46. With the Toronto Blue Jays winning the division, the Mets are going to make a push to get their unvaccinated players vaccinated to ensure their availability for the World Series.
The Blue Jays made the postseason. With them and the Mets losing in the Wild Card round, this was not remotely an issue.
47. Jeurys Familia will receive a tribute video when he returns to Citi Field, and there will be a mix of cheers and boos with probably more boos.
It was a chilly reception.
48. The Wild Card round will be a complete dud and fans will be clamoring for the return of the winner-take-all Wild Card Game.
So far, fans seems to be unhappy with the postseason changes.
49. We will see David Peterson bounced around between starting and relieving due to the injury issues with the Mets starting staff. He will struggle for it.
Peterson did quite well even if he had some struggles, and he stayed in the rotation for the most part.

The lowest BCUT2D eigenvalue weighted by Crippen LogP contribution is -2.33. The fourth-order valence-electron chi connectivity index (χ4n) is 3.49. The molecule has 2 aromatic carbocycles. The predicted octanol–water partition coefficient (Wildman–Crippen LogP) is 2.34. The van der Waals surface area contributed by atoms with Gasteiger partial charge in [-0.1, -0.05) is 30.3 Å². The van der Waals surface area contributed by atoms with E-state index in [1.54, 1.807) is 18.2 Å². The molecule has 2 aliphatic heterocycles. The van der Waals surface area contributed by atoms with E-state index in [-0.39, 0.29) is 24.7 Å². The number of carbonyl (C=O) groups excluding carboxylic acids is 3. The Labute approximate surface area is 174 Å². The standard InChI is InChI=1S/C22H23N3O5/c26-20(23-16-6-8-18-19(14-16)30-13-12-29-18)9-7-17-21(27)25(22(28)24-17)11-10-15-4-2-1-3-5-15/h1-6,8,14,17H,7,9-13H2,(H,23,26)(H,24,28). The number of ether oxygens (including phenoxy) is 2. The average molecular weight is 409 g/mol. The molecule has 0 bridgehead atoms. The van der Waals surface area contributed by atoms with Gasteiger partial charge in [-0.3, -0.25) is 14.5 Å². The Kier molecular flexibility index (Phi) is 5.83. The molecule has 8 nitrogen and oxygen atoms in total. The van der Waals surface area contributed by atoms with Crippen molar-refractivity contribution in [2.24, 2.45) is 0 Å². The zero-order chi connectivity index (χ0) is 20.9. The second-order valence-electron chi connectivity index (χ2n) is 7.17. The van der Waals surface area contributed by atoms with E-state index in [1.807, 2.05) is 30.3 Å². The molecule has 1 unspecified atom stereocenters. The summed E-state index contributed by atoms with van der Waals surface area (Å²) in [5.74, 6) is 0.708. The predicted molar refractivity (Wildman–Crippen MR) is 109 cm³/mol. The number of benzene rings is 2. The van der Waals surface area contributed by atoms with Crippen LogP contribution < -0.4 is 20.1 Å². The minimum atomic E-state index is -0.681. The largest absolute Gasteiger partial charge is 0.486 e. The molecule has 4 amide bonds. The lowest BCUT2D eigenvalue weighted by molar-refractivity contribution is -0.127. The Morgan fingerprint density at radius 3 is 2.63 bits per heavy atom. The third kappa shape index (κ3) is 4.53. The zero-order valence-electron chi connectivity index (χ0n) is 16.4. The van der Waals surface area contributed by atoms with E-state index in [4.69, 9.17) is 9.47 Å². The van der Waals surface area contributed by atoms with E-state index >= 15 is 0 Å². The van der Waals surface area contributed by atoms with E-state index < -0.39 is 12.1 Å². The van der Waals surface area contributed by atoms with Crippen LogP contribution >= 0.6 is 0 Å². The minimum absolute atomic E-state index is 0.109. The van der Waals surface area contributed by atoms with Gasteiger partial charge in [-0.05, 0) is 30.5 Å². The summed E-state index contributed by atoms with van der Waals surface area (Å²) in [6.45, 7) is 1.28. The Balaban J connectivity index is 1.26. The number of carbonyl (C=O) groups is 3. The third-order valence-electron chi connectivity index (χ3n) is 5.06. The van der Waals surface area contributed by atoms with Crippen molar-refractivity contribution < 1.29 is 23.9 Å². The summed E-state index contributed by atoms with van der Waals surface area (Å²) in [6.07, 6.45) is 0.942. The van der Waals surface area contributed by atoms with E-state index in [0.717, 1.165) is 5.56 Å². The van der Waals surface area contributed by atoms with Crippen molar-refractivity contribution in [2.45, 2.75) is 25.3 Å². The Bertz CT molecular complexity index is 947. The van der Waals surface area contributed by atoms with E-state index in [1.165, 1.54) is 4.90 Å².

Holderman emerged as a quality relief option, but he would be traded for Vogelbach. Szapucki was moved to the bullpen with Syracuse with an eye towards using him in that role. He too would be traded for a platoon DH option (Ruf). The Mets only added Mychael Givens at the deadline while espousing they liked what they had.
This proved true with Nido finally taking over full duties at the very end of the season.
52. No New York baseball player will sign an in-season extension. That includes deGrom and Nimmo, and it also includes Aaron Judge.
True, but Diaz was signed before the start of free agency.
53. There will be no negative articles written about Showalter this season even during a time in the season where the Mets slump (as even the best teams in baseball always do).
True even as his team collapsed.
54. Taijuan Walker will make the fewest starts of anyone in the Mets pitching rotation.
Walker tied for the second most starts. deGrom would actually make the fewest starts.